How does Stevenson present Mr Hyde as a frightening outsider?

Extract from Chapter 2

 

Stevenson presents Mr Hyde as a frightening outsider in the gothic 19thcentury novella both in this extract and throughout the novella through the animalistic and satanic descriptions presenting him as the Other to Victorian readers and the society in the novella. Stevenson also uses Hyde to question ideas of humanity, his questions associated with the character causing him to be seen as even more frightening.

 

Stevenson continually uses bestial imagery when describing Mr Hyde, the verb, “snarled” in the extract having animalistic connotations of aggression, continued throughout the novella such as the simile, “ape-like fury”, not only showing him to be animalistic  but also portraying Hyde as a primitive being and alluding to Darwinism. The continual alignment of Hyde to bestial imagery shows Hyde as frightening as it suggests that Hyde has no boundaries, conscious or any form of repression, making readers see him as an outsider as these aspects are excluded from polite society. Furthermore Stevenson alluding to Darwinism also presents Hyde as an outsider to Victorian readers as the fairly new theory was against the Christian beliefs of society, while Stevenson questioning the possibility of de-evolution and whether we all have a frightening primitive being within us, presents Hyde as frightening to Victorian and twenty first Century readers alike.

 

Stevenson’s use of the verb; “troglodytic” in the extract also describes Hyde as a primitive being, further portraying him as the Other in the evolved society, as well as the mythical and supernatural connotations showing him to be mysterious and unknown further isolating him from society as well as producing a fear of the unknown in the reader.

 

Stevenson also causes fear of the unknown and Hyde himself by aligning Hyde to satanic imagery as life after death, hell and the devil are all unknown to mankind; “Satan’s signature”, the sibilance in the extract further alluding to the devil through the biblical story of temptation with the serpentine sound. Stevenson continues using imagery alluding to the devil in the novella, the harsh consonance, “hellish Hyde”, and the metaphor, “My devil had been long caged” not only presents him as frightening to the religious society and Christian Victorian readers but also an outsider as he does not comply with  the God fearing society in the novella.

 

The fear of the unknown is further used by Stevenson through the absence of Hyde’s physical description and the absence of description referring to Hyde’s immoral deeds; his name ironic, “Hyde”, hide having connotations of the unknown; “the figure had no face” and “The pleasures which I made haste to seek in my disguise were, as I have said, undignified”, allowing Hyde and his actions to become a manifestation of the reader’s fears and evil nature arguably more frightening than any possible description. 

 

Stevenson’s absence of description when referring to Hyde also raises the question of our own dark side and evil; possibly referring to ideas at his time of writing, which later composed the Freudian theory; questioning whether the Id, Hyde, is in everyone causing Hyde to be seen as frightening to the readers as he represents the evil they are capable of, immediately making the readers isolate him due to their fear.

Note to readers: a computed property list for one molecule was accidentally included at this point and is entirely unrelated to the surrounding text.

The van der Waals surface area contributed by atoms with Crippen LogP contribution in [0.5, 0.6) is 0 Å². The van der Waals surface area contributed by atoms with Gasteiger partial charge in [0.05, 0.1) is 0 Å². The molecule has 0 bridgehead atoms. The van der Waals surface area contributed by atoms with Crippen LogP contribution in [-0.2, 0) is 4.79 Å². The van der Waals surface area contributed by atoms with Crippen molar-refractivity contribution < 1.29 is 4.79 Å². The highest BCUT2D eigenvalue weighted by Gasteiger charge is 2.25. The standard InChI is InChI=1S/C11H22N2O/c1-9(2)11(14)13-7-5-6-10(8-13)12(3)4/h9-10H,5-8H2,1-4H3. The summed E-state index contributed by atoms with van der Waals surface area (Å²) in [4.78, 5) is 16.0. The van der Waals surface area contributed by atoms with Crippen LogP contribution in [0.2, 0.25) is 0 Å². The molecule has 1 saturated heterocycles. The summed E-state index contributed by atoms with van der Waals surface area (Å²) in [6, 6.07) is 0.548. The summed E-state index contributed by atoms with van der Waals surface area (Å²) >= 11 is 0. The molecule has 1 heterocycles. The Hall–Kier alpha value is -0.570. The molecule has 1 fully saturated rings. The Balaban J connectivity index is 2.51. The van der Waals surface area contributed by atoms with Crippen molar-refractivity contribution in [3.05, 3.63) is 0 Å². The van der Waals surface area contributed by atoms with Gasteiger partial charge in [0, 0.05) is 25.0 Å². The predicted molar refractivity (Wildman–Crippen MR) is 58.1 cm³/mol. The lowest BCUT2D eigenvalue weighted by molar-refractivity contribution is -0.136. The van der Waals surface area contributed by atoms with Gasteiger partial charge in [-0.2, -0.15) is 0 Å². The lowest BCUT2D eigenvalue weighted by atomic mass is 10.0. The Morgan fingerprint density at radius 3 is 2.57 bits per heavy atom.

Not only Stevenson’s description of Hyde but also his actions portray him as being frightening: the eluded rape, Hyde having “trampled calmly over the child’s body”, portraying Hyde and his actions as frightening, emphasised by the “child” not having a name making the reader identify with the innocent victim as a possible loved one, causing them to fear the character of Hyde even more.  Furthermore the murder of Carew cause the Victorian readers to perceive Hyde to be frightening due to his ability to kill a man of “high position” as the upper classes were seen to be untouchable for the common Victorian. Both these crimes are portrayed as horrifying by Stevenson, the violence graphic to Victorian readers, “the body jumped upon the roadway” the dehumanisation of the victim further creating horror, causing the readers to perceive Hyde as even more frightening.

 

Stevenson also shows Hyde to have, “used a key” into Jekyll’s home, an extended metaphor alluding to Hyde’s access into Jekyll’s psyche and possibly the reader’s, provoking fear which is associated with Hyde.

 

 However this extended metaphor could also be interpreted as Hyde’s and evil‘s ability to become included within society, “unlocked the door and disappeared into the house”, rather, Hyde symbolically represents liberation from a repressed Victorian society, “delighted me like wine”, the simile having connotations of indulgence. This is shown through Stevenson’s continual use of imagery of locked doors and cabinets, “he locked the note into his safe”, illustrating the repressed desires and thoughts of Victorian society causing Hyde to be aligned with liberation from repression, instead of causing fear in readers, Hyde could allow the Victorian readers to identify with him when indulging their own desires in secret.